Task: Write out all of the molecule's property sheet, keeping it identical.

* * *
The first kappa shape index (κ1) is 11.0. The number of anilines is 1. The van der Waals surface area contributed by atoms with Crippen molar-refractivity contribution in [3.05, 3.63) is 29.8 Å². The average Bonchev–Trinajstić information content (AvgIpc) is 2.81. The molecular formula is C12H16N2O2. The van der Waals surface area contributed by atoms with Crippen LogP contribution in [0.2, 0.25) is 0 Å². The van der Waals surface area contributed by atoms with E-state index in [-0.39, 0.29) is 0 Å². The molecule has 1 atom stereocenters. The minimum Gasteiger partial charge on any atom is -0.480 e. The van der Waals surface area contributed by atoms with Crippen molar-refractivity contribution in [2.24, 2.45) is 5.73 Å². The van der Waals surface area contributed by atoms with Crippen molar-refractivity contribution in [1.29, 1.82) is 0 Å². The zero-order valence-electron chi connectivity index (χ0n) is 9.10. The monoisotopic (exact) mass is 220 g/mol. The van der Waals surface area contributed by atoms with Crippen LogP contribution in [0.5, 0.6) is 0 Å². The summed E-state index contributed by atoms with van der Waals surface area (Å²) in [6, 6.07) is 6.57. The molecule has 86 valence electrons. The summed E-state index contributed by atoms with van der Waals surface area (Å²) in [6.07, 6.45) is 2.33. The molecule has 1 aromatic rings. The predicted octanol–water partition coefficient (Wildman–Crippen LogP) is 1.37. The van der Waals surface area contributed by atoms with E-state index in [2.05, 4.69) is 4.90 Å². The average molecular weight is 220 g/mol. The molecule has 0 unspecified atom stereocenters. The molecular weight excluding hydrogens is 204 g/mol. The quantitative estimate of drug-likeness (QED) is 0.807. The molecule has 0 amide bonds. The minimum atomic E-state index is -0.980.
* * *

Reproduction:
The first kappa shape index (κ1) is 11.0. The number of anilines is 1. The van der Waals surface area contributed by atoms with Crippen molar-refractivity contribution in [3.05, 3.63) is 29.8 Å². The average Bonchev–Trinajstić information content (AvgIpc) is 2.81. The molecular formula is C12H16N2O2. The van der Waals surface area contributed by atoms with Crippen LogP contribution in [0.2, 0.25) is 0 Å². The van der Waals surface area contributed by atoms with E-state index in [-0.39, 0.29) is 0 Å². The molecule has 1 atom stereocenters. The minimum Gasteiger partial charge on any atom is -0.480 e. The van der Waals surface area contributed by atoms with Crippen molar-refractivity contribution in [2.24, 2.45) is 5.73 Å². The van der Waals surface area contributed by atoms with Crippen molar-refractivity contribution in [1.29, 1.82) is 0 Å². The zero-order valence-electron chi connectivity index (χ0n) is 9.10. The monoisotopic (exact) mass is 220 g/mol. The van der Waals surface area contributed by atoms with Crippen LogP contribution in [0.5, 0.6) is 0 Å². The summed E-state index contributed by atoms with van der Waals surface area (Å²) in [6, 6.07) is 6.57. The molecule has 86 valence electrons. The summed E-state index contributed by atoms with van der Waals surface area (Å²) in [6.07, 6.45) is 2.33. The molecule has 1 aromatic rings. The predicted octanol–water partition coefficient (Wildman–Crippen LogP) is 1.37. The van der Waals surface area contributed by atoms with E-state index in [2.05, 4.69) is 4.90 Å². The average molecular weight is 220 g/mol. The molecule has 0 unspecified atom stereocenters. The molecular weight excluding hydrogens is 204 g/mol. The quantitative estimate of drug-likeness (QED) is 0.807. The molecule has 0 amide bonds. The minimum atomic E-state index is -0.980.